A system of shared corporate governance between shareholders and workers, codetermination has been mostly ignored within the U.S. corporate governance literature. When it has made an appearance, it has largely served as a foil for shareholder primacy and an example of corporate deviance. However, over the last twenty years—and especially in the last five—empirical research on codetermination has shown surprising results as to the system’s efficiency, resilience, and benefits to stakeholders. This Article reviews the extant American legal scholarship on codetermination and provides a fresh look at the current state of codetermination theory and practice. Rather than experiencing the failures predicted by our law-and-economics framework of shareholder primacy, codetermination has fared better than alternative systems, particularly with respect to the ravages of the Global Financial Crisis. At a time when corporate leaders, politicians, and academics are rethinking the shareholder primacy model, the Article presents an updated perspective on codetermination and invites U.S. scholars to reexamine their prior assumptions.
Codetermination was born of consensual agreement at a time when labor and capital had roughly equal bargaining power, and only later became enshrined in law. As a result, they developed a system that is dramatically more employee-oriented than Anglo-American corporate law. The standard thinking in U.S. corporate circles would predict—and has predicted—the failure of this deviant system. But German firms have not been paralyzed by more heterogeneous board electorates. And they have not been destroyed by voting cycles. Rather, they have in many important ways outperformed their United States counterparts. The arguments against employee representation were already in trouble on their own theoretical terms. The presence of a significant, well-functioning counterexample to shareholder primacy should be further cause to question.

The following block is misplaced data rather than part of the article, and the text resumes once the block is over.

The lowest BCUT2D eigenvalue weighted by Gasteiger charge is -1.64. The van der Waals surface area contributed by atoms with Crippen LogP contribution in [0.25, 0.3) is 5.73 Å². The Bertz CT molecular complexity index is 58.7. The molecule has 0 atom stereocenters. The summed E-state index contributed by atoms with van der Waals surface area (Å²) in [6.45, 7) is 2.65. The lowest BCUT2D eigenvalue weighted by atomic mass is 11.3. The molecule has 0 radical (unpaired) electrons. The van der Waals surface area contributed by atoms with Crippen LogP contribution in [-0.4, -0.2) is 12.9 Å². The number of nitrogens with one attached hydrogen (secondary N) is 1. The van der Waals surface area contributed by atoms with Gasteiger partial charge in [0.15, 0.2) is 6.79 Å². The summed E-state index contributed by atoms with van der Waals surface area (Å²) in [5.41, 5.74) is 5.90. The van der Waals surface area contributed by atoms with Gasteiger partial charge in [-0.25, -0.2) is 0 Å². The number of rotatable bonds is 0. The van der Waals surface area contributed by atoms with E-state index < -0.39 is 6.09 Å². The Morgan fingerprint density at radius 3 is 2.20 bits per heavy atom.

Does this mean that German-style codetermination is without faults? Of course not.196 The system has been criticized for its large, two-tiered board structures.197 It makes use of an (arguably) unnecessarily baroque version of an electoral college to elect employee representatives.198 And the recent success of the German system also doesn’t mean that it would directly translate to corporations in the United States. Perhaps supervisory codetermination can only flourish in conjunction with the strong union presence and works councils found in Germany. (Or perhaps it’s the other way around.)
Nevertheless, German codetermination is working well enough that it helps confirm many of the arguments made in favor of a shared approach to corporate governance.
Hayden, Grant M. and Bodie, Matthew T., Codetermination in Theory and Practice. Florida Law Review, Vol. 73, No. 2, 2021, Saint Louis U. Legal Studies Research Paper 2020-18, SMU Dedman School of Law Legal Studies Research Paper No. 481,